I flew home from the Springs yesterday, full of tears, sad that the time had come for me to finally leave Team USA. But as I made my way through three different airports, three different times, I was approached by people asking me what sport I played, how I did at the Games, if I won a medal. All because I was wearing a Team USA t-shirt. And that’s when I saw the impact my summer internship had. We always had Olympic fever in our Olympic bubble at the Olympic Training Center. But for 17 days this summer, everyone had that fever. And we were a part of that.
When people ask me how my time in Colorado was, I’ve got one word prepared: perfect. I lived at the Olympic Training Center, made friends with gold medalists and Olympians, covered the Games, hiked a fourteener, went backstage at O.A.R., saw Peyton Manning’s first game as a Bronco, survived the Waldo Canyon Fire, saw the Phillies in Denver, ran ten 5Ks, ate way too much McDonald’s soft serve, and documented the whole experience.
I helped run TeamUSA.org, learned that Instagram is like Twitter with pictures, ran the Team USA app during the Games, wrote stories, took photos, helped with video shoots, and so much more. My time at Team USA certainly didn’t go to waste. It wasn’t your typical, cookie-cutter internship, that’s for sure.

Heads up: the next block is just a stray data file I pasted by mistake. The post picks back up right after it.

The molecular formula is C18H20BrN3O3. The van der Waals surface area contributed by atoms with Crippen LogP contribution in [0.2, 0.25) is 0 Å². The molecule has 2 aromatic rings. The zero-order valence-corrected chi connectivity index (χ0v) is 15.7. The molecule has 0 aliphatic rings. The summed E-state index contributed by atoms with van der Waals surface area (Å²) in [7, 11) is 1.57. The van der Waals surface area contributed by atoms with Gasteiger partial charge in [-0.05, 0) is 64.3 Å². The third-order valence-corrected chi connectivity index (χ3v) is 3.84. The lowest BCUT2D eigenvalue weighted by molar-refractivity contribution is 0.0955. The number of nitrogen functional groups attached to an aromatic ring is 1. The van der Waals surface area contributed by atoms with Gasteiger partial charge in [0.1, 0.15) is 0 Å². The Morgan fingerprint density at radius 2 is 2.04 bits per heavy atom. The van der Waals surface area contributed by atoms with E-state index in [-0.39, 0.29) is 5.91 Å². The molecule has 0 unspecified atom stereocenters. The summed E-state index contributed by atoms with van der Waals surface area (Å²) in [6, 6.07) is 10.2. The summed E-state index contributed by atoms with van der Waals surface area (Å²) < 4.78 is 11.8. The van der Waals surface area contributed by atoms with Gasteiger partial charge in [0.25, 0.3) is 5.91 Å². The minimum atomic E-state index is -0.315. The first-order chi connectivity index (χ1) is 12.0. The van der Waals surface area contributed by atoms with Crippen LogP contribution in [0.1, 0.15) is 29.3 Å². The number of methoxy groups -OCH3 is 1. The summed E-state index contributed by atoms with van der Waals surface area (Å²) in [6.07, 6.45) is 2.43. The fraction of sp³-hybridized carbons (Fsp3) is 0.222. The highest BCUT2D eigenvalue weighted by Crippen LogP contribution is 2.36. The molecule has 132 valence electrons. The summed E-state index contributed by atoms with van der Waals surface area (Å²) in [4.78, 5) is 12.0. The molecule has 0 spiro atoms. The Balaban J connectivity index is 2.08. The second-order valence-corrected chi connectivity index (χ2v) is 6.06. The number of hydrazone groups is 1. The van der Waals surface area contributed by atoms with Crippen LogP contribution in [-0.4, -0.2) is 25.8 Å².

Perhaps most importantly, I’ve made incredible lifelong friends. I came to Colorado to work, so coming home with new best friends wasn’t something I expected. And now, I can’t imagine life without them. The laughter and jokes and common interests made for a more valuable learning experience than I could have imagined. Dom went back to school a few weeks ago for his last semester to play football at Colorado Mesa University. It was a test run for when all three of us were separated, and our group iMessage is always buzzing, as if the three of us were never apart. Connor left yesterday to spend a month in Europe with the Paralympic Games, and still, it hasn’t stopped the three of us from texting and emailing and staying in touch.
I moved back into my apartment at Temple last night, and the first thing I put up was a framed picture of my two best friends and I on top of Quandary Peak, one of my proudest moments of the summer. There’s a quote that goes, “Let it all go, because nothing can change, and if something is lost, then there’s something to frame.” The best part is, my friends aren’t lost, they’re not going anywhere, but they’re certainly worth framing. I’ll miss them terribly, I’ll miss Team USA, but we’ll stay close, and I could never forget this summer.